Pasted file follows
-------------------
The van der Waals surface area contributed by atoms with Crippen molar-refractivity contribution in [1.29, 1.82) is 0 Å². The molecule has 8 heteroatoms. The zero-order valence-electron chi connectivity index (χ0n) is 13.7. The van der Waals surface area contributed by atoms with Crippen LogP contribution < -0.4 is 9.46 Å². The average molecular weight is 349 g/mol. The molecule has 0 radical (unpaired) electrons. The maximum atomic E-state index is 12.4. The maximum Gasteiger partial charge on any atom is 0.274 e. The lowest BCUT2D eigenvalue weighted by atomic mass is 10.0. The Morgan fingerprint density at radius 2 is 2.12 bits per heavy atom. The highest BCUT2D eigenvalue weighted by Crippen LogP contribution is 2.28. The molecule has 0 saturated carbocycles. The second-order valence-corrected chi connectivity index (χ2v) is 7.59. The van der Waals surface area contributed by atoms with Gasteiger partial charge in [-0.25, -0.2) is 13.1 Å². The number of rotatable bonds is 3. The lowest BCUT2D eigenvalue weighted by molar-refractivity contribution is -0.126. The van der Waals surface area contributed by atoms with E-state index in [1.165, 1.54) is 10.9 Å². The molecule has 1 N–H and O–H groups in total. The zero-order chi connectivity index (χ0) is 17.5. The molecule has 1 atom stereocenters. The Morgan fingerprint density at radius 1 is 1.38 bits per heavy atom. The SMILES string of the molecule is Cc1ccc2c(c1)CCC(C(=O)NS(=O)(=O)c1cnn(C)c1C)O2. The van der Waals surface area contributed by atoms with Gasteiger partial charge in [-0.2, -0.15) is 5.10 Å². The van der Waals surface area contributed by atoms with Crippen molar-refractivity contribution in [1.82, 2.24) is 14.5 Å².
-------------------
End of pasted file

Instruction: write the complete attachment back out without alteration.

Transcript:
The van der Waals surface area contributed by atoms with Crippen molar-refractivity contribution in [1.29, 1.82) is 0 Å². The molecule has 8 heteroatoms. The zero-order valence-electron chi connectivity index (χ0n) is 13.7. The van der Waals surface area contributed by atoms with Crippen LogP contribution < -0.4 is 9.46 Å². The average molecular weight is 349 g/mol. The molecule has 0 radical (unpaired) electrons. The maximum atomic E-state index is 12.4. The maximum Gasteiger partial charge on any atom is 0.274 e. The lowest BCUT2D eigenvalue weighted by atomic mass is 10.0. The Morgan fingerprint density at radius 2 is 2.12 bits per heavy atom. The highest BCUT2D eigenvalue weighted by Crippen LogP contribution is 2.28. The molecule has 0 saturated carbocycles. The second-order valence-corrected chi connectivity index (χ2v) is 7.59. The van der Waals surface area contributed by atoms with Gasteiger partial charge in [-0.25, -0.2) is 13.1 Å². The number of rotatable bonds is 3. The lowest BCUT2D eigenvalue weighted by molar-refractivity contribution is -0.126. The van der Waals surface area contributed by atoms with E-state index in [1.165, 1.54) is 10.9 Å². The molecule has 1 N–H and O–H groups in total. The zero-order chi connectivity index (χ0) is 17.5. The molecule has 1 atom stereocenters. The Morgan fingerprint density at radius 1 is 1.38 bits per heavy atom. The SMILES string of the molecule is Cc1ccc2c(c1)CCC(C(=O)NS(=O)(=O)c1cnn(C)c1C)O2. The van der Waals surface area contributed by atoms with Gasteiger partial charge in [-0.2, -0.15) is 5.10 Å². The van der Waals surface area contributed by atoms with Crippen molar-refractivity contribution in [1.82, 2.24) is 14.5 Å².